Promoting Girl Power Is HealthyPosted by Howard County Library System on Nov 1, 2016 in Classes, Mental Health, Parenting, Reviews | 0 comments
Do we need Girl Power today when girls have caught up and often outperform boys in school STEM-related subjects? When they are earning more college diplomas than boys, and are increasingly represented in STEM-related careers? So then, why Girl Power?
At the Central Branch of Howard County Library System, girls have an outlet for building self-confidence, developing friendships, and doing STEAM-related activities. If you ask these tween customers why they feel Girl Power is important, this is what you’ll hear:
“So we can encourage girls to do anything in the world.”- Anne (Age 10)
“Friendship!”- Marianne (Age 11)
“I believe that every single girl has power inside of them.”- Alexis (Age 9)
“It teaches girls to be brave & strong.”- Abby (11)
“It helps bring my inner voice come out.”- Trisha (Age 11)
“Because we want to fight back from being bullied.”- Brooke (age 9)
Research shows that as girls approach puberty and their bodies start to change, their self-esteem may decrease. An astounding number of tween and teen girls are unhappy with their bodies, and research shows that girls being worried about the way they look can influence their participation in activities. Thanks to national, state, and community initiatives in recent years, girls’ participation and success in STEM-related subjects has significantly improved. However, girls with lower self-esteem who believe in gender stereotypes such as “boys are better at math” suffer academically and consequently are less likely to pursue STEM-related careers.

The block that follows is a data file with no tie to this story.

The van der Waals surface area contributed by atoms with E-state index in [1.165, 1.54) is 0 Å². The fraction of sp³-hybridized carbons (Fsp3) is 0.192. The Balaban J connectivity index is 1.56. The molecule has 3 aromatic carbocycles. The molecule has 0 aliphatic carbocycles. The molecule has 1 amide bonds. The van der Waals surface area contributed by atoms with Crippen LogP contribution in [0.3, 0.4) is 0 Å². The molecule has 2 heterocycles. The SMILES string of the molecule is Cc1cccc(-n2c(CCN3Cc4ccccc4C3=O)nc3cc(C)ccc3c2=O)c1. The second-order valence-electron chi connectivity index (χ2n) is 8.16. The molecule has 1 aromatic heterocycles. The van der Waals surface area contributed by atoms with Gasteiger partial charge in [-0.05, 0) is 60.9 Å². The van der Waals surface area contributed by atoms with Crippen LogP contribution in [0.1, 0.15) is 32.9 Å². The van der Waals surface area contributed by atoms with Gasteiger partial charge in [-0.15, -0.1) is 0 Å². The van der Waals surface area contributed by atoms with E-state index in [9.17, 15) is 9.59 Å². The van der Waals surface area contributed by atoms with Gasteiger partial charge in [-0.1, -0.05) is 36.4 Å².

There is good news! Positive female role models help combat negative female stereotypes. Likewise, getting hands-on experience in STEM-related subjects and activities can help give girls the confidence to pursue more STEM-related activities and/or careers. Another way to hone into that inner Girl Power is to check out the list of girl-empowering reads at the end of this post!
It’s also important to remember that not every girl will aspire to be a scientist or a mathematician, and that is perfectly okay! Girl Power is all about girls having the confidence to reach their individual potential and feel an inner happiness. Allison, an HCLS Girl Power attendee, sums up best why girls still need opportunities to explore and embrace their inner power: “To empower girls not to be afraid to do anything we put our minds to.” Check out hclibrary.org to register for the next Girl Power class.
TEEN GIRL FICTION
TEEN GIRL NONFICTION